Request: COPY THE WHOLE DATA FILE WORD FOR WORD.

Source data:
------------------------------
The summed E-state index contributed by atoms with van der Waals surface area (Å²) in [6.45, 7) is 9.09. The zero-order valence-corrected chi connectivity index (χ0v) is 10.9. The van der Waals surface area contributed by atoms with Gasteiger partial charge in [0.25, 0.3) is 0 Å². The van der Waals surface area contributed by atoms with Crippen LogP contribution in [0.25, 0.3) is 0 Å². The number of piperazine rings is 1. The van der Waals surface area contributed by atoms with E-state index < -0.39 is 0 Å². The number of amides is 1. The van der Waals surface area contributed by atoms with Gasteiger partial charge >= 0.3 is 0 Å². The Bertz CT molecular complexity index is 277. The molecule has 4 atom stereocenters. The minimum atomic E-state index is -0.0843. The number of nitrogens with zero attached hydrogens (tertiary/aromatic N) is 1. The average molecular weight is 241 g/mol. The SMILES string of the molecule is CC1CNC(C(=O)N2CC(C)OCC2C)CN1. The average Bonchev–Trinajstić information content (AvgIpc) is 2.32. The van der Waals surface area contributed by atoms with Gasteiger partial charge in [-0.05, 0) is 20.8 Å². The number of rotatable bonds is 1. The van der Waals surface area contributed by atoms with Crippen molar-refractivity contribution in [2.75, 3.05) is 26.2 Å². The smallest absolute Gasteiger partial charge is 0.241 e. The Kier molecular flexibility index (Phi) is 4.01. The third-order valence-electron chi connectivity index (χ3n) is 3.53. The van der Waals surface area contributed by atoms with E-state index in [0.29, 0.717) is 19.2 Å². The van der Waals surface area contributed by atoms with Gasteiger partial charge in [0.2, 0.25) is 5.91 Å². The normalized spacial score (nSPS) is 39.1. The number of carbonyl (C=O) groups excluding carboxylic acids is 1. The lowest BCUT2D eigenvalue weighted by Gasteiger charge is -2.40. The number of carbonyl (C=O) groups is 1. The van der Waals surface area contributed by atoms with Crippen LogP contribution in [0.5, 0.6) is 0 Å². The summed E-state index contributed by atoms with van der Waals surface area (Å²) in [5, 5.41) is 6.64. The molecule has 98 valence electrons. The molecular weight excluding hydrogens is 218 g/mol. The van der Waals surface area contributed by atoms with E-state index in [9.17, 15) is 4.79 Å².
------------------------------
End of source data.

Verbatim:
The summed E-state index contributed by atoms with van der Waals surface area (Å²) in [6.45, 7) is 9.09. The zero-order valence-corrected chi connectivity index (χ0v) is 10.9. The van der Waals surface area contributed by atoms with Gasteiger partial charge in [0.25, 0.3) is 0 Å². The van der Waals surface area contributed by atoms with Crippen LogP contribution in [0.25, 0.3) is 0 Å². The number of piperazine rings is 1. The van der Waals surface area contributed by atoms with E-state index < -0.39 is 0 Å². The number of amides is 1. The van der Waals surface area contributed by atoms with Gasteiger partial charge >= 0.3 is 0 Å². The Bertz CT molecular complexity index is 277. The molecule has 4 atom stereocenters. The minimum atomic E-state index is -0.0843. The number of nitrogens with zero attached hydrogens (tertiary/aromatic N) is 1. The average molecular weight is 241 g/mol. The SMILES string of the molecule is CC1CNC(C(=O)N2CC(C)OCC2C)CN1. The average Bonchev–Trinajstić information content (AvgIpc) is 2.32. The van der Waals surface area contributed by atoms with Gasteiger partial charge in [-0.05, 0) is 20.8 Å². The number of rotatable bonds is 1. The van der Waals surface area contributed by atoms with Crippen molar-refractivity contribution in [2.75, 3.05) is 26.2 Å². The smallest absolute Gasteiger partial charge is 0.241 e. The Kier molecular flexibility index (Phi) is 4.01. The third-order valence-electron chi connectivity index (χ3n) is 3.53. The van der Waals surface area contributed by atoms with E-state index in [0.29, 0.717) is 19.2 Å². The van der Waals surface area contributed by atoms with Gasteiger partial charge in [0.2, 0.25) is 5.91 Å². The normalized spacial score (nSPS) is 39.1. The number of carbonyl (C=O) groups excluding carboxylic acids is 1. The lowest BCUT2D eigenvalue weighted by Gasteiger charge is -2.40. The number of carbonyl (C=O) groups is 1. The van der Waals surface area contributed by atoms with Crippen LogP contribution in [0.5, 0.6) is 0 Å². The summed E-state index contributed by atoms with van der Waals surface area (Å²) in [5, 5.41) is 6.64. The molecule has 98 valence electrons. The molecular weight excluding hydrogens is 218 g/mol. The van der Waals surface area contributed by atoms with E-state index in [9.17, 15) is 4.79 Å².